Since 2002 Perimeter Institute has been recording seminars, conference talks, and public outreach events using video cameras installed in our lecture theatres. Perimeter now has 7 formal presentation spaces for its many scientific conferences, seminars, workshops and educational outreach activities, all with advanced audio-visual technical capabilities. Recordings of events in these areas are all available On-Demand from this Video Library and on Perimeter Institute Recorded Seminar Archive (PIRSA). PIRSA is a permanent, free, searchable, and citable archive of recorded seminars from relevant bodies in physics. This resource has been partially modelled after Cornell University's arXiv.org.
For nearly the past century, the nature of dark matter in the Universe has puzzled astronomers and physicists. During the next decade, experiments will determine if a substantial amount of the dark matter is in the form of non-baryonic, Weakly-Interacting Massive Particles (WIMPs). In this talk I will discuss and interpret modern limits on WIMP dark matter from a variety of complementary methods. I will show that we are just now obtaining sensitivity to probe the parameter space of cosmologically-predicted WIMPs created during the earliest epoch in the Universe.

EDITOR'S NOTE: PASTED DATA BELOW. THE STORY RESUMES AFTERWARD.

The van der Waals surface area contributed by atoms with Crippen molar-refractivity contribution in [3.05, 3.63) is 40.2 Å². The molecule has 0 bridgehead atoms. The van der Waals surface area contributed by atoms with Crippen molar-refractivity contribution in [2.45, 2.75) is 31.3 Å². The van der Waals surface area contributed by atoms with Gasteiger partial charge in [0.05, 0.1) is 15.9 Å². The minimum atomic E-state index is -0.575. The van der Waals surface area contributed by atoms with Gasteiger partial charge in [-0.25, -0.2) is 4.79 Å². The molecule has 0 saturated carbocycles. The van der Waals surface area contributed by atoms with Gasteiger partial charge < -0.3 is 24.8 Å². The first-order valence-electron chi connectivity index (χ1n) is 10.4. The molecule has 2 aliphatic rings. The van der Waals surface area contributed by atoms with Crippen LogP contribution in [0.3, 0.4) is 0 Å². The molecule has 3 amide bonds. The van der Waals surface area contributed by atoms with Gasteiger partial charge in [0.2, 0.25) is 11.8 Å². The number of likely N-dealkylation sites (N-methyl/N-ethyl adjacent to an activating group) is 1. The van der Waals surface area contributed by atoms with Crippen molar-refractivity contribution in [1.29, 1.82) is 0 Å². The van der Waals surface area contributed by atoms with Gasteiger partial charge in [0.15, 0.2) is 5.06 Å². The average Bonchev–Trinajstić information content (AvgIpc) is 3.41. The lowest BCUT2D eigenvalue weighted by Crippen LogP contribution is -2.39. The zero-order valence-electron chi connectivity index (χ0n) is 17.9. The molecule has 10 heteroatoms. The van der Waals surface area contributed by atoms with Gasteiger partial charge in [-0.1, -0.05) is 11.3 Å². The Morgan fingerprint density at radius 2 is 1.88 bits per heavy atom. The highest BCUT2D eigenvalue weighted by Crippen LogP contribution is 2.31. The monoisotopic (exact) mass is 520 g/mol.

It is well known that the ground state energy of many-particle Hamiltonians involving only 2- body interactions can be obtained using constrained optimizations over density matrices which arise from reducing an N-particle state. While determining which 2-particle density matrices are 'N-representable' is a computationally hard problem, all known extreme N-representable 2-particle reduced density matrices arise from a unique N-particle pre-image, satisfying a conjecture established in 1972.
What lies beyond the Standard Model of particle physics? Are there very weakly interacting forms of matter and forces waiting to be discovered? In this talk I will describe some of the efforts underway to detect very weakly interacting particles, from dark matter to new forces. I will discuss recent observations and their theoretical significance as well as the connection to other experimental results. I will conclude with a short summary of the different frontiers and their interrelations.
Traditional condensed matter physics is based on two theories: symmetry breaking theory for phases and phase transitions, and Fermi liquid theory for metals. Mean-field theory is a powerful method to describe symmetry breaking phases and phase transitions by assuming the ground state wavefunctions for many-body systems can be approximately described by direct product states.
The availability of high precision observational data in cosmology means that it is possible to go beyond simple descriptions of cosmic inflation in which the expansion is driven by a single scalar field. One set of models of particular interest involve the Dirac-Born-Infeld (DBI) action, arising in string cosmology, in which the dynamics of the field are affected by a speed limit in a manner akin to special relativity. In this talk, I will introduce a scalar-tensor theory in which the matter component is a field with a DBI action.